IBM, Microsoft and other patent villains are basically at peace with each other because they all have a lot of patents; but what about smaller companies? Those are the companies that IBM and Microsoft go after, but not always directly. Several years ago Microsoft passed many of Nokia’s patents to this patent troll (MOSAID) and based on this new press release (via) Microsoft and Nokia keep feeding other patent trolls using key patents (like they did MOSAID). To quote:

This offering follows on the heels of the Telecommunications Portfolio I offering made in August of 2017 via AQUA Licensing. The previous portfolio consisted of 4,260 patent families. To date, buyers have been identified for a significant portion of the initial offering.

The new Telecommunications Portfolio II offering comprises 557 patent families, developed by Alcatel-Lucent / Bell Labs, Nokia Technologies and Nokia Networks.

These patents can thus be used to go after AWS clients or Microsoft rivals in the device space. Not everyone can afford membership in AST or RPX or whatever new pools they keep setting up. To avoid the perception that IBM is going to attack GNU/Linux with patents, the Open Invention Network (OIN) was set up more than a decade ago. Never mind if IBM sells patents to trolls like Finjan and OIN, by its own admission, cannot do anything against trolls.

The latest OIN addition is Hitachi, as announced in this press release a few days ago.

Open Invention Network (OIN), the largest patent non-aggression community in history, and Hitachi, Ltd. (TSE:6501) (Hitachi) announced today that Hitachi has joined as a community member. As an innovation partner for the IoT era through the advanced Social Innovation Business that leverage OT (operational technology) and IT, Hitachi is demonstrating its commitment to open source software as an enabler of innovation across a wide spectrum of industries.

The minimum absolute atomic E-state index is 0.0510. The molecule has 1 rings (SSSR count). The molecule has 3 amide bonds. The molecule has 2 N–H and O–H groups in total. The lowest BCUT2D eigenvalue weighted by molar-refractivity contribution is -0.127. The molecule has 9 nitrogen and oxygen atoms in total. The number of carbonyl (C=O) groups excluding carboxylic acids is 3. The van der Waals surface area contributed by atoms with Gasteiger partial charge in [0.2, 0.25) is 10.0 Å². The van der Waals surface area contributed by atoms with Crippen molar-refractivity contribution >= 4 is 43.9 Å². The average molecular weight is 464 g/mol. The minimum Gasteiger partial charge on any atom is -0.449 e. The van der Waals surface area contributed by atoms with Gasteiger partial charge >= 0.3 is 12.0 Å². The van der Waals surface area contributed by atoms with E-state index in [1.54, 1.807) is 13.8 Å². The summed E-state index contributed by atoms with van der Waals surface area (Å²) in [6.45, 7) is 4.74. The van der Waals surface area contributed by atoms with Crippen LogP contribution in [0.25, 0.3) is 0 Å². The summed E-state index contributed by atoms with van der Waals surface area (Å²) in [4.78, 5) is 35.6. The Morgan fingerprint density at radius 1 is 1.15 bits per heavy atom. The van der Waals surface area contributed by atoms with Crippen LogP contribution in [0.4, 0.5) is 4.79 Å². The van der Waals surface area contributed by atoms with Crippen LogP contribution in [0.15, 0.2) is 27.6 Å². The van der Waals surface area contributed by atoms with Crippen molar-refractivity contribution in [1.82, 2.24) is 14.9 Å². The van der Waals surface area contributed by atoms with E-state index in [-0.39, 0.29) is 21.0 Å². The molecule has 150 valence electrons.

“Hitachi was an early and enthusiastic supporter of open source. It helps businesses modernize their industrial applications with technologies that rely heavily on Linux and embedded Linux, like the Internet of Things (IoT),” said Keith Bergelt, CEO of OIN. “Given its substantial patent holdings, we are pleased that Hitachi has recognized the importance of participating in OIN as part of its IP strategy.”

They (OIN) may sound Linux-friendly, but they don’t fight software patents. It’s like an IBM (amongst others’) instrument/tool/front group. Here is what Linux Journal wrote about this:

Hitachi has joined the Open Invention Network, “the largest patent non-aggression community in history”. According to Norihiro Suzuki, Vice President and Executive Officer, CTO of Hitachi, “Open source technology, especially Linux, drives innovation in areas that are critical to the customers that we serve, including technologies such as servers, storage, cloud, converged applications, big data and IoT. By joining Open Invention Network, we are demonstrating our continued commitment to open source technology, and supporting it with patent non-aggression in Linux.” See the press release for more information.

“Microsoft does not love Linux. In fact, Microsoft hates Linux. It just doesn’t want people to see it, so attacks on GNU/Linux typically come through consultancies such as Accenture and patent trolls like Finjan.”OIN will not be able to protect clients of Microsoft’s rivals (or Microsoft’s rivals themselves) when some troll like Finjan or MOSAID (now known as Conversant) runs after them, so it’s a pretty toothless defender. Generally speaking, we expect many more lawsuits like the above. As Microsoft rarely sues directly (anymore) we’re left to analyse the passage of patents, passage of staff (like in Acacia) and the overall strategy.

Microsoft does not love Linux. In fact, Microsoft hates Linux. It just doesn’t want people to see it, so attacks on GNU/Linux typically come through consultancies such as Accenture and patent trolls like Finjan.